What’s in your water? – A case for carbon filtration

Article by Matt Chandler of PlumbPRO Services

A friend of mine once said “Water wants to be part of everything it touches”. I thought that was
a fantastic way to explain how water picks up bits and pieces of everything it comes in contact
with. It’s a solvent and things dissolve into it and travel wherever it flows.

For things such as minerals, high calcium and magnesium it’s an annoyance. Hard water can
really wreak havoc on your fixtures, scum up your shower, and dry out your hair and skin.
Hardness is absolutely an issue for many, but what about everything else our water comes in
contact with? Oils, plastics, metals, garbage, pharmaceuticals and other chemicals? They are
dissolved into your water just like everything else. These things get into our waterways, storm
drains, oceans, reservoirs, and also your drinking water.

Our water treatment plants typically treat our drinking water by way of extensive particulate
filtration on a humongous scale, then either add chlorine, or chloramine, which is a mixture of
chlorine and ammonia. These chemicals are great for cleaning, and killing organic matter such
as bacteria and viruses, which is important, as the water in your piping has a long way to travel,
and will need to be kept sanitary. Whereas these chemicals do kill organic matter, a new
chemical byproduct is created with the mixture of these chemicals meeting the organic matter,
Trihalomethanes. Google it. It’s scary stuff and it will in fact show up in your water reports. It
may be deemed a safe level, but when you read about it, the less of this byproduct the better.

Although our water treatment plants and municipalities do a phenomenal job of getting large
amounts of biologically safe potable water to your door, as the water crosses the threshold of
your home, some of the responsibility for the finishing touches of your drinking water quality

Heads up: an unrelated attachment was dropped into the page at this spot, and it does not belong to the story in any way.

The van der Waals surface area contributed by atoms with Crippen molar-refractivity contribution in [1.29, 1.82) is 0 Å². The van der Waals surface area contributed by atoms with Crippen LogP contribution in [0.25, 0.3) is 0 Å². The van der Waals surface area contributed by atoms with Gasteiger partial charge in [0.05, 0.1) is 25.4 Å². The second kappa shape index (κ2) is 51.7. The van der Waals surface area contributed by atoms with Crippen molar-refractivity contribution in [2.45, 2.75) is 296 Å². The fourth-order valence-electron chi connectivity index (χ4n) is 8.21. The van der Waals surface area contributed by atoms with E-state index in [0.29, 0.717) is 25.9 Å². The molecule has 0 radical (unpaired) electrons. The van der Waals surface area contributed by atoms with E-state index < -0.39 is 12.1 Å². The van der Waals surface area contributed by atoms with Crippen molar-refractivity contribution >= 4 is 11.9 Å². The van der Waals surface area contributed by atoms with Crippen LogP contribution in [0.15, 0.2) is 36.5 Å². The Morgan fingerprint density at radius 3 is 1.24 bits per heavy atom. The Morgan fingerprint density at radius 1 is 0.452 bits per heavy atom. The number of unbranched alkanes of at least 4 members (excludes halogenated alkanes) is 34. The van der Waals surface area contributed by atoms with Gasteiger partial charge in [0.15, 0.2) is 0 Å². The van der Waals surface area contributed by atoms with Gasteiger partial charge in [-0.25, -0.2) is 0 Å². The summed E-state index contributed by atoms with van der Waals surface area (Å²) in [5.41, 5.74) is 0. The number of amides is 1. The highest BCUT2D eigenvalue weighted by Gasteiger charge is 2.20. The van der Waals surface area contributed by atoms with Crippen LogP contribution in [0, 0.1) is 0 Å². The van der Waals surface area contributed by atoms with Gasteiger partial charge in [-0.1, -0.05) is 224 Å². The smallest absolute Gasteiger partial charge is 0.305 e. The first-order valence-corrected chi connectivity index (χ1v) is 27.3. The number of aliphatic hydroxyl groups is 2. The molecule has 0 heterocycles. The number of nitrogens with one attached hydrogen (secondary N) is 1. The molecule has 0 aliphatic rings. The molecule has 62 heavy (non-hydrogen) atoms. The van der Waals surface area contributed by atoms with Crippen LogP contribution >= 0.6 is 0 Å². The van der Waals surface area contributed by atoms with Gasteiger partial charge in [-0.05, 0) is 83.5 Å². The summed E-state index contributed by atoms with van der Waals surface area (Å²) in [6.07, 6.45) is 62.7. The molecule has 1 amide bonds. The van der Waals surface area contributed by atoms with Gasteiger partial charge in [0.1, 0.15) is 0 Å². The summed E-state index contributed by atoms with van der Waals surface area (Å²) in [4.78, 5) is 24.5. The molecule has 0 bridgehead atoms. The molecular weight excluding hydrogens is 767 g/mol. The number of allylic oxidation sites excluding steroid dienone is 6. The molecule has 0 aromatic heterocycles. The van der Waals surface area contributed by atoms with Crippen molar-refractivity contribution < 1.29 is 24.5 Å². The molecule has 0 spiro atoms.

will ultimately be on the homeowner. This is where I’d like to introduce whole home carbon

The first line of defense for municipal water in your home is a Catalytic Carbon filter. Catalytic
Carbon breaks up chloramine molecules, and absorbs chemicals such as chlorine like a sponge.
This method of filtration will greatly reduce chemical levels and also helps to reduce odor.
Carbon tanks are a great addition to homes with water softeners, as removing the chlorine adds
to the life of your softener resin and improves the taste of your drinking water.

A second option, if you’re just worried about the water you drink, could be a point of use
Reverse Osmosis system. RO water is filtered so finely that the only thing that passes through
the membrane is hydrogen and oxygen. This is a great option if you’re dealing with things such
as heavy metals, or just want a filtration system for one sink.

See what’s in your water here.

PlumbPRO Services is a Plumbing Service, Water Filtration, Drain Cleaning, and HVAC service
company in Ambler PA. We believe good health starts at home with the water you drink, the air
that you breathe, and sanitary drainage. Contact us to discuss the best plan of action for your
home’s water needs today.

PlumbPRO Services

For more information:

CDC – How Water Treatment Plants Make Water Safe
NIH – Tap Water and Trihalomethanes: Flow of Concerns Continues
USGS – Pharmaceuticals in Water
PBS – Scientists find about a quarter million invisible microplastic particles in a liter of bottled water